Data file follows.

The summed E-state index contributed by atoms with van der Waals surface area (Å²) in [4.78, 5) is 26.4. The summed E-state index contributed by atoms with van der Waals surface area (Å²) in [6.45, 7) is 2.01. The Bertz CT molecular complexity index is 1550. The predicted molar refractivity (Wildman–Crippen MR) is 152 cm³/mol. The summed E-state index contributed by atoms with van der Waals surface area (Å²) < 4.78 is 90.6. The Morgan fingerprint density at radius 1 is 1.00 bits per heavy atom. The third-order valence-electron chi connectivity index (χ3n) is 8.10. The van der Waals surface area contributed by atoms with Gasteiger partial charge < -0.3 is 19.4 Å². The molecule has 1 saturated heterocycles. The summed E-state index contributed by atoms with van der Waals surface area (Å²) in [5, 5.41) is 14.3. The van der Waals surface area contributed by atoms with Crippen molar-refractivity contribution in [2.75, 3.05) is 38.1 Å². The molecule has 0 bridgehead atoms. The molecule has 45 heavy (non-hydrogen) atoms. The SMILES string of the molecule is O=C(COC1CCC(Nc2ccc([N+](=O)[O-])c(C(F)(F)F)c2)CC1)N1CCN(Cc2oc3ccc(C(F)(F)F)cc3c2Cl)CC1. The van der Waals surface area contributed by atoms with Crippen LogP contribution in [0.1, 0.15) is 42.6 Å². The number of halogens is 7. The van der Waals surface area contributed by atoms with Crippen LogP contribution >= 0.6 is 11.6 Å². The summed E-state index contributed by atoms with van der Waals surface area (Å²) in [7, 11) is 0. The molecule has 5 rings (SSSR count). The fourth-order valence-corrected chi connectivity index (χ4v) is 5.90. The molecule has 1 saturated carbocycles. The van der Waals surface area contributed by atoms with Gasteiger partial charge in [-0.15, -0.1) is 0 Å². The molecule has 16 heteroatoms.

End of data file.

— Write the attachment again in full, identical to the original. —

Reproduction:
The summed E-state index contributed by atoms with van der Waals surface area (Å²) in [4.78, 5) is 26.4. The summed E-state index contributed by atoms with van der Waals surface area (Å²) in [6.45, 7) is 2.01. The Bertz CT molecular complexity index is 1550. The predicted molar refractivity (Wildman–Crippen MR) is 152 cm³/mol. The summed E-state index contributed by atoms with van der Waals surface area (Å²) < 4.78 is 90.6. The Morgan fingerprint density at radius 1 is 1.00 bits per heavy atom. The third-order valence-electron chi connectivity index (χ3n) is 8.10. The van der Waals surface area contributed by atoms with Gasteiger partial charge < -0.3 is 19.4 Å². The molecule has 1 saturated heterocycles. The summed E-state index contributed by atoms with van der Waals surface area (Å²) in [5, 5.41) is 14.3. The van der Waals surface area contributed by atoms with Crippen molar-refractivity contribution in [2.75, 3.05) is 38.1 Å². The molecule has 0 bridgehead atoms. The molecule has 45 heavy (non-hydrogen) atoms. The SMILES string of the molecule is O=C(COC1CCC(Nc2ccc([N+](=O)[O-])c(C(F)(F)F)c2)CC1)N1CCN(Cc2oc3ccc(C(F)(F)F)cc3c2Cl)CC1. The van der Waals surface area contributed by atoms with Crippen LogP contribution in [0.1, 0.15) is 42.6 Å². The number of halogens is 7. The van der Waals surface area contributed by atoms with Crippen LogP contribution >= 0.6 is 11.6 Å². The summed E-state index contributed by atoms with van der Waals surface area (Å²) in [7, 11) is 0. The molecule has 5 rings (SSSR count). The fourth-order valence-corrected chi connectivity index (χ4v) is 5.90. The molecule has 1 saturated carbocycles. The van der Waals surface area contributed by atoms with Gasteiger partial charge in [-0.15, -0.1) is 0 Å². The molecule has 16 heteroatoms.